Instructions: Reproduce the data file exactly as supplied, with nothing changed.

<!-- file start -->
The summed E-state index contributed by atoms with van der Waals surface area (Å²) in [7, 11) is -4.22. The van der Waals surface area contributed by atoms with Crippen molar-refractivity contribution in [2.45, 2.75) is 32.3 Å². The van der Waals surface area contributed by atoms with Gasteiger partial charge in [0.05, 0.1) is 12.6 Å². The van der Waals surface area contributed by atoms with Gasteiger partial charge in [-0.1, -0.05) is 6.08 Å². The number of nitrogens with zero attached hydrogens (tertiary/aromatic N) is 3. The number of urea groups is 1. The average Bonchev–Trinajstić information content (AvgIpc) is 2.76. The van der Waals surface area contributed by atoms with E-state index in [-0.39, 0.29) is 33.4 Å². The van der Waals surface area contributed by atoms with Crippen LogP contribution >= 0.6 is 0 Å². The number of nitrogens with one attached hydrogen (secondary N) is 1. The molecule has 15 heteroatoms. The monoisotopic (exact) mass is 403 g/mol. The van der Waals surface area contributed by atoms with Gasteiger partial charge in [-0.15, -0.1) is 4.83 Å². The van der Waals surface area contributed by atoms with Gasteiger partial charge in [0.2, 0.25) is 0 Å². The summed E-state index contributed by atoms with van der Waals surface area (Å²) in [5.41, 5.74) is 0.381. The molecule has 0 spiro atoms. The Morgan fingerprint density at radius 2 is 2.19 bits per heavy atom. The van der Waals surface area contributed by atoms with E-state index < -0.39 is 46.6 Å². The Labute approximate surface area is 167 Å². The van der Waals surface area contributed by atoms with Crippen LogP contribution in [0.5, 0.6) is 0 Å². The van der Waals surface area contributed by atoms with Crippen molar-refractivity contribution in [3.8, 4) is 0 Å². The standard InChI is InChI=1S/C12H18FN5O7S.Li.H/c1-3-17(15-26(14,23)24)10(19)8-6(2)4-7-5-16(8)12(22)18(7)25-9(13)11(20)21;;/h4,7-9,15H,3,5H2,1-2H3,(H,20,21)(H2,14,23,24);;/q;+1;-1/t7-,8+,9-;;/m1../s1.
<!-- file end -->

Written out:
The summed E-state index contributed by atoms with van der Waals surface area (Å²) in [7, 11) is -4.22. The van der Waals surface area contributed by atoms with Crippen molar-refractivity contribution in [2.45, 2.75) is 32.3 Å². The van der Waals surface area contributed by atoms with Gasteiger partial charge in [0.05, 0.1) is 12.6 Å². The van der Waals surface area contributed by atoms with Gasteiger partial charge in [-0.1, -0.05) is 6.08 Å². The number of nitrogens with zero attached hydrogens (tertiary/aromatic N) is 3. The number of urea groups is 1. The average Bonchev–Trinajstić information content (AvgIpc) is 2.76. The van der Waals surface area contributed by atoms with E-state index in [-0.39, 0.29) is 33.4 Å². The van der Waals surface area contributed by atoms with Crippen LogP contribution >= 0.6 is 0 Å². The number of nitrogens with one attached hydrogen (secondary N) is 1. The molecule has 15 heteroatoms. The monoisotopic (exact) mass is 403 g/mol. The van der Waals surface area contributed by atoms with Gasteiger partial charge in [-0.15, -0.1) is 4.83 Å². The van der Waals surface area contributed by atoms with Gasteiger partial charge in [0.2, 0.25) is 0 Å². The summed E-state index contributed by atoms with van der Waals surface area (Å²) in [5.41, 5.74) is 0.381. The molecule has 0 spiro atoms. The Morgan fingerprint density at radius 2 is 2.19 bits per heavy atom. The van der Waals surface area contributed by atoms with E-state index < -0.39 is 46.6 Å². The Labute approximate surface area is 167 Å². The van der Waals surface area contributed by atoms with Crippen LogP contribution in [0.5, 0.6) is 0 Å². The van der Waals surface area contributed by atoms with Crippen molar-refractivity contribution in [3.8, 4) is 0 Å². The standard InChI is InChI=1S/C12H18FN5O7S.Li.H/c1-3-17(15-26(14,23)24)10(19)8-6(2)4-7-5-16(8)12(22)18(7)25-9(13)11(20)21;;/h4,7-9,15H,3,5H2,1-2H3,(H,20,21)(H2,14,23,24);;/q;+1;-1/t7-,8+,9-;;/m1../s1.